Hello! Welcome September, whose motto is: "It's still summer!" Popping in on this holiday evening to add my string project to Lori's linky, which caught me unprepared on Friday.
Month Eight? My post should be month 5, as I walked away from my sewing machine in early June and didn't really return until we had that nice rain day last week.
I did do some work on my Blue Baskets that day. And made some mistakes, since diagonal settings aren't the best ]thing to set aside, I know I forget what I am doing. Also the corner triangles I had cut went lost.The second row of five Baskets got make anyway. Hard to photograph.
You're looking, above, diagonally across the quilt. The Baskets will be upright when complete. This is the final orientation, below.
Then I did some border planning. I found a white shirting print, so here is my original plan, very traditional. A narrow white float* border, a narrow cheddar border; then a wider white border. Not sure what binding, either narrow cheddar, or scrappy blue plaid, or just one blue print. Cheddar binding is the most traditional .
* non-quilter friends, a float border separates the pieced blocks from the main border, so the block points "float".
Then since trad isn't usually very lizzy, I have been considering this wild and lovely Kaffee Fassett toile for the cheddar inner board. I do love this idea! Solid cheddar binding,
OR, played with this idea on that rain day:
I had pretty much given up on finding a white shirting av as yardage for my borders. And a few months ago I was hounding blog friend Julierose to use a piano key border on her string project. She politely refused, but I had the idea, if you want a piano key border so bad, maybe do it on y our own project and butt out of Julie's. LOL. So I made some piano key blocks that would form a border.
They make up fast and are fun. When I laid the pieces out at first I was disappointed; thought they overwhelmed the rather delicate Baskets, But today in the photos, I kind of like them again.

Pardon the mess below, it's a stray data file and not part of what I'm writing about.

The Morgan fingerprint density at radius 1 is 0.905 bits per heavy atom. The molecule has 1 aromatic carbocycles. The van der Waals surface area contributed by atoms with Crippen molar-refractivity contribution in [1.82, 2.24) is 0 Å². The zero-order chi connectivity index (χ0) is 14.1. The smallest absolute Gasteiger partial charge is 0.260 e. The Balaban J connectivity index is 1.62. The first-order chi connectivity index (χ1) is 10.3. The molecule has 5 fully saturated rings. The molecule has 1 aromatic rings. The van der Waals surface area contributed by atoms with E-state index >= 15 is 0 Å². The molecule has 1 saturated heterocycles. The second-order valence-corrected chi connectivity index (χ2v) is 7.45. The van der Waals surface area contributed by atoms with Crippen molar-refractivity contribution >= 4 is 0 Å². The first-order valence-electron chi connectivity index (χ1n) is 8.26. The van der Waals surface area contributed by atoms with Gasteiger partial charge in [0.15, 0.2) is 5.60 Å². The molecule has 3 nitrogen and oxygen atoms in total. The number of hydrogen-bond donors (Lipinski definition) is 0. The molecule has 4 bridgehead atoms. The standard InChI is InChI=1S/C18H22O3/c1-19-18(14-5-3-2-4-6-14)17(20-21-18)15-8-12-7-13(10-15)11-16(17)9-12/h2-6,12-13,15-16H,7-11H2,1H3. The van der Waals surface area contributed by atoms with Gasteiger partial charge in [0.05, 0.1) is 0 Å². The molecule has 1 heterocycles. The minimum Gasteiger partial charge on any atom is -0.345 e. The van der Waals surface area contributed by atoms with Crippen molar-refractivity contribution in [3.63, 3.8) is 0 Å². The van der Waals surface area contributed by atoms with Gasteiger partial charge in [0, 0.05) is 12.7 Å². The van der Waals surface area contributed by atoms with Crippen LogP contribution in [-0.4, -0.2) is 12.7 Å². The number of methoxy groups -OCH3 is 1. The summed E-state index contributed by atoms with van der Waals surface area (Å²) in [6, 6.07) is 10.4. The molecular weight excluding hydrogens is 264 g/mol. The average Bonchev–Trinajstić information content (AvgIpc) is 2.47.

This top is almost done. I need a few rain days is all. Not a hurricane, though, please. I am praying for folks further south, that slow moving Dorian is a fizzle. Then I'll decide on the borders, but opinions so far are welcome.
I've been sewing hard on Bitty, in my own slow way. I am seeing some bad stitching but I have promised myself I won't stop for finicky repairs until it is entirely done. If this baby quilt survives the dumpster purge which will happen when I have passed on, and Bitty lives into the future, I can see someone on whatever exists for FB in a hundred years: an expert saying, "Densely quilted but very poor workmanship." I am not trying for a tiny fine hand quilt look but a folky boro or kantha type of texture.
I do love how it looks, bumps and squinchy spots and all.
Oh speaking of spots, I discovered this spot on Blue Baskets!
Someone spilled soda/ Coke. My tiny sewing space doubles as a guest room in the summer. I know it was a guest because the same person spilled Coke on my counters and --ugh, so sticky!--dribbled on my kitchen floor. I can see not admitting you got Coke on the quilt block but who doesn't clean up a floor spill, geeze. I can't decide if I should replace the triangle or spot clean with a Tide stick? [All that aside, I sure hope it's not mouse pee!]
Our weather today was odd. I live far north of Dorian's expected path but the air and clouds had, to me, a hint of hurricane to them, as did the long slow waves rolling in, not rough yet but heaving sullenly. I enjoy a good storm---but not a cataclysm. I hope everyone stays safe. And please, please evacuate if you are asked to do so and be sure to take your pets.
Lots of ships, 16 at one point.
Happy holiday! Happy September.
gone to the beach....
BORO : ''the Japanese art of mending, called boro, is experiencing a resurgence. Originally, the quilting technique was applied to extend the life of ragged and tattered clothes and household items by sewing patches in place with sashiko, a simple running stitch.'' here
KANTHA: ''Kantha is a form of embroidery often practised by rural women. The traditional form of Kantha embroidery was done with soft dhotis and saris, with a simple running stitch along the edges.''
here This is not a great definition of kantha, in Wiki. You may also google kantha images for a better idea.
f[or my non-quilter friends]